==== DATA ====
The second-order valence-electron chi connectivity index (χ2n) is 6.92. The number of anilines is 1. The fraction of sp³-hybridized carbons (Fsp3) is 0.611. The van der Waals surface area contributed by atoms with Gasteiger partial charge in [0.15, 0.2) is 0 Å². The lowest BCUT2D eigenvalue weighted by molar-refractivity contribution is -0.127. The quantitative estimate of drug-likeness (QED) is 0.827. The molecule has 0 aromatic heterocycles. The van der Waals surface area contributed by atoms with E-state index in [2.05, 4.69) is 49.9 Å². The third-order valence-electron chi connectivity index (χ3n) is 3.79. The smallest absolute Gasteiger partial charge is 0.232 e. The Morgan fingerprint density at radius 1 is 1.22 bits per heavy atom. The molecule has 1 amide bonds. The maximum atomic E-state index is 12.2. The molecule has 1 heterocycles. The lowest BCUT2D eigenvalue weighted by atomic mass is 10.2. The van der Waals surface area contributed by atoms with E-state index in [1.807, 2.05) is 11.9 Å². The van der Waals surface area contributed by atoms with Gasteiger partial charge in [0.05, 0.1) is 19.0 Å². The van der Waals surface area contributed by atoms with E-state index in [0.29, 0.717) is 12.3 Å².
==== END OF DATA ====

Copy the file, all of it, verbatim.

The second-order valence-electron chi connectivity index (χ2n) is 6.92. The number of anilines is 1. The fraction of sp³-hybridized carbons (Fsp3) is 0.611. The van der Waals surface area contributed by atoms with Gasteiger partial charge in [0.15, 0.2) is 0 Å². The lowest BCUT2D eigenvalue weighted by molar-refractivity contribution is -0.127. The quantitative estimate of drug-likeness (QED) is 0.827. The molecule has 0 aromatic heterocycles. The van der Waals surface area contributed by atoms with E-state index in [2.05, 4.69) is 49.9 Å². The third-order valence-electron chi connectivity index (χ3n) is 3.79. The smallest absolute Gasteiger partial charge is 0.232 e. The Morgan fingerprint density at radius 1 is 1.22 bits per heavy atom. The molecule has 1 amide bonds. The maximum atomic E-state index is 12.2. The molecule has 1 heterocycles. The lowest BCUT2D eigenvalue weighted by atomic mass is 10.2. The van der Waals surface area contributed by atoms with E-state index in [1.807, 2.05) is 11.9 Å². The van der Waals surface area contributed by atoms with Gasteiger partial charge in [0.05, 0.1) is 19.0 Å². The van der Waals surface area contributed by atoms with E-state index in [0.29, 0.717) is 12.3 Å².